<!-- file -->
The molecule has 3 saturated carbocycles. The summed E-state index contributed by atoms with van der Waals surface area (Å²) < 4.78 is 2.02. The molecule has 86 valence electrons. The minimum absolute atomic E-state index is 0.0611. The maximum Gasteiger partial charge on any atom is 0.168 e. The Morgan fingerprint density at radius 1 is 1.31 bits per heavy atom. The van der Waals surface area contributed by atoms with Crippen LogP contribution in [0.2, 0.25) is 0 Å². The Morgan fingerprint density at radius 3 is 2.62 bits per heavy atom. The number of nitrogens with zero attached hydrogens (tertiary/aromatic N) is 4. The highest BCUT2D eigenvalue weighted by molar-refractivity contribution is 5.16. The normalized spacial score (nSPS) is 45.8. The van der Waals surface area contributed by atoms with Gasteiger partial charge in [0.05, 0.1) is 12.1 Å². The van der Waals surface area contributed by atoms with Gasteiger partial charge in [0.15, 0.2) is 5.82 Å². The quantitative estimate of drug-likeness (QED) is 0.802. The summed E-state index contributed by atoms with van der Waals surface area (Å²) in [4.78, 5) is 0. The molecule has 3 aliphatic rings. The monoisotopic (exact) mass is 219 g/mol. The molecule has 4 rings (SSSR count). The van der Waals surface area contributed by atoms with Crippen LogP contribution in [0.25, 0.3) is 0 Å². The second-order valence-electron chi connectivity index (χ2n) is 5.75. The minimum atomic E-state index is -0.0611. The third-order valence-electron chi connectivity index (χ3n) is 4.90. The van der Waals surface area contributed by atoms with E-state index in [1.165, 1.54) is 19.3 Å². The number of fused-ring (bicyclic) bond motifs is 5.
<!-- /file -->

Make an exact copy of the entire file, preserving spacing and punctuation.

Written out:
The molecule has 3 saturated carbocycles. The summed E-state index contributed by atoms with van der Waals surface area (Å²) < 4.78 is 2.02. The molecule has 86 valence electrons. The minimum absolute atomic E-state index is 0.0611. The maximum Gasteiger partial charge on any atom is 0.168 e. The Morgan fingerprint density at radius 1 is 1.31 bits per heavy atom. The van der Waals surface area contributed by atoms with Crippen LogP contribution in [0.2, 0.25) is 0 Å². The Morgan fingerprint density at radius 3 is 2.62 bits per heavy atom. The number of nitrogens with zero attached hydrogens (tertiary/aromatic N) is 4. The highest BCUT2D eigenvalue weighted by molar-refractivity contribution is 5.16. The normalized spacial score (nSPS) is 45.8. The van der Waals surface area contributed by atoms with Gasteiger partial charge in [0.05, 0.1) is 12.1 Å². The van der Waals surface area contributed by atoms with Gasteiger partial charge in [0.15, 0.2) is 5.82 Å². The quantitative estimate of drug-likeness (QED) is 0.802. The summed E-state index contributed by atoms with van der Waals surface area (Å²) in [4.78, 5) is 0. The molecule has 3 aliphatic rings. The monoisotopic (exact) mass is 219 g/mol. The molecule has 4 rings (SSSR count). The van der Waals surface area contributed by atoms with Crippen LogP contribution in [0.25, 0.3) is 0 Å². The second-order valence-electron chi connectivity index (χ2n) is 5.75. The minimum atomic E-state index is -0.0611. The third-order valence-electron chi connectivity index (χ3n) is 4.90. The van der Waals surface area contributed by atoms with E-state index in [1.165, 1.54) is 19.3 Å². The number of fused-ring (bicyclic) bond motifs is 5.